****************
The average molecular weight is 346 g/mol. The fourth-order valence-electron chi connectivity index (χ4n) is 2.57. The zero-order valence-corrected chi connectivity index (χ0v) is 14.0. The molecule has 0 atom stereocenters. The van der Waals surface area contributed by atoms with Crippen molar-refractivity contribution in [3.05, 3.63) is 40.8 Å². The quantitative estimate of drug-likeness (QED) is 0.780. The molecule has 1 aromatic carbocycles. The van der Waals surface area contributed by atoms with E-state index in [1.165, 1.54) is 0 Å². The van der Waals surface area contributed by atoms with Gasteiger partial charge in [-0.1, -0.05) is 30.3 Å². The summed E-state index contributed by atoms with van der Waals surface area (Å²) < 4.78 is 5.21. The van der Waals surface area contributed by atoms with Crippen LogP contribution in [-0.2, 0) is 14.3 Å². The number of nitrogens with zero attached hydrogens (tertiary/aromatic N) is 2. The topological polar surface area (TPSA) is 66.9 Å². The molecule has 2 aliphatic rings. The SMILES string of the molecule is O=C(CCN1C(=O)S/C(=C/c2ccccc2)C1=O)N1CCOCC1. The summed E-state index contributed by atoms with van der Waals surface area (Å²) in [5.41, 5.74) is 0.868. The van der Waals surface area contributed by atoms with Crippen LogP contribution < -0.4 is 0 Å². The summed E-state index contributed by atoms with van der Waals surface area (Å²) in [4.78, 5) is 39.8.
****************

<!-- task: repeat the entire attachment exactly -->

The average molecular weight is 346 g/mol. The fourth-order valence-electron chi connectivity index (χ4n) is 2.57. The zero-order valence-corrected chi connectivity index (χ0v) is 14.0. The molecule has 0 atom stereocenters. The van der Waals surface area contributed by atoms with Crippen molar-refractivity contribution in [3.05, 3.63) is 40.8 Å². The quantitative estimate of drug-likeness (QED) is 0.780. The molecule has 1 aromatic carbocycles. The van der Waals surface area contributed by atoms with E-state index in [1.165, 1.54) is 0 Å². The van der Waals surface area contributed by atoms with Gasteiger partial charge in [-0.1, -0.05) is 30.3 Å². The summed E-state index contributed by atoms with van der Waals surface area (Å²) < 4.78 is 5.21. The van der Waals surface area contributed by atoms with Crippen LogP contribution in [-0.2, 0) is 14.3 Å². The number of nitrogens with zero attached hydrogens (tertiary/aromatic N) is 2. The topological polar surface area (TPSA) is 66.9 Å². The molecule has 2 aliphatic rings. The SMILES string of the molecule is O=C(CCN1C(=O)S/C(=C/c2ccccc2)C1=O)N1CCOCC1. The summed E-state index contributed by atoms with van der Waals surface area (Å²) in [5.41, 5.74) is 0.868. The van der Waals surface area contributed by atoms with Crippen LogP contribution < -0.4 is 0 Å². The summed E-state index contributed by atoms with van der Waals surface area (Å²) in [4.78, 5) is 39.8.